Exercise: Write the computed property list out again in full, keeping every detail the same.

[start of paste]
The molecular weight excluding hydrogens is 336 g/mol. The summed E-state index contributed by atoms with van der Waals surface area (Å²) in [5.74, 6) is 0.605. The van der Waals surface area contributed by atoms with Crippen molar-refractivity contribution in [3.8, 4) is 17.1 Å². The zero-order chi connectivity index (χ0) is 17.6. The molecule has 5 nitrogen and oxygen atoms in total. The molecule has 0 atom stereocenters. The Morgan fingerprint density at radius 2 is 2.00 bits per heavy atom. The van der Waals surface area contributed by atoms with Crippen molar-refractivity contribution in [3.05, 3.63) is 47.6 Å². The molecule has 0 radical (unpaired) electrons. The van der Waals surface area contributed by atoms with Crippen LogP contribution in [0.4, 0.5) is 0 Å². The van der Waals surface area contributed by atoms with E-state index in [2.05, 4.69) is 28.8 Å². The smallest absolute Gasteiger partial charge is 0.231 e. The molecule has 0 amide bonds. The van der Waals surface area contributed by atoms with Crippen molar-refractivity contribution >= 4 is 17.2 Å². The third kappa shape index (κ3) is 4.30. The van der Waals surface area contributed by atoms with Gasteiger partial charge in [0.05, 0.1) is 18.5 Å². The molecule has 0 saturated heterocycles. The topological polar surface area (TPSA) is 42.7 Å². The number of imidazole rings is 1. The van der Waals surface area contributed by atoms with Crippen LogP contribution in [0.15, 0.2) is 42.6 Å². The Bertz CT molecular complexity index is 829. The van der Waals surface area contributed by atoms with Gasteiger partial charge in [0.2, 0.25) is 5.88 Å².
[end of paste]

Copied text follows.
The molecular weight excluding hydrogens is 336 g/mol. The summed E-state index contributed by atoms with van der Waals surface area (Å²) in [5.74, 6) is 0.605. The van der Waals surface area contributed by atoms with Crippen molar-refractivity contribution in [3.8, 4) is 17.1 Å². The zero-order chi connectivity index (χ0) is 17.6. The molecule has 5 nitrogen and oxygen atoms in total. The molecule has 0 atom stereocenters. The Morgan fingerprint density at radius 2 is 2.00 bits per heavy atom. The van der Waals surface area contributed by atoms with Crippen molar-refractivity contribution in [3.05, 3.63) is 47.6 Å². The molecule has 0 radical (unpaired) electrons. The van der Waals surface area contributed by atoms with Crippen LogP contribution in [0.4, 0.5) is 0 Å². The van der Waals surface area contributed by atoms with E-state index in [2.05, 4.69) is 28.8 Å². The smallest absolute Gasteiger partial charge is 0.231 e. The molecule has 0 amide bonds. The van der Waals surface area contributed by atoms with Crippen molar-refractivity contribution >= 4 is 17.2 Å². The third kappa shape index (κ3) is 4.30. The van der Waals surface area contributed by atoms with Gasteiger partial charge in [0.05, 0.1) is 18.5 Å². The molecule has 0 saturated heterocycles. The topological polar surface area (TPSA) is 42.7 Å². The number of imidazole rings is 1. The van der Waals surface area contributed by atoms with Crippen LogP contribution in [0.15, 0.2) is 42.6 Å². The Bertz CT molecular complexity index is 829. The van der Waals surface area contributed by atoms with Gasteiger partial charge in [0.2, 0.25) is 5.88 Å².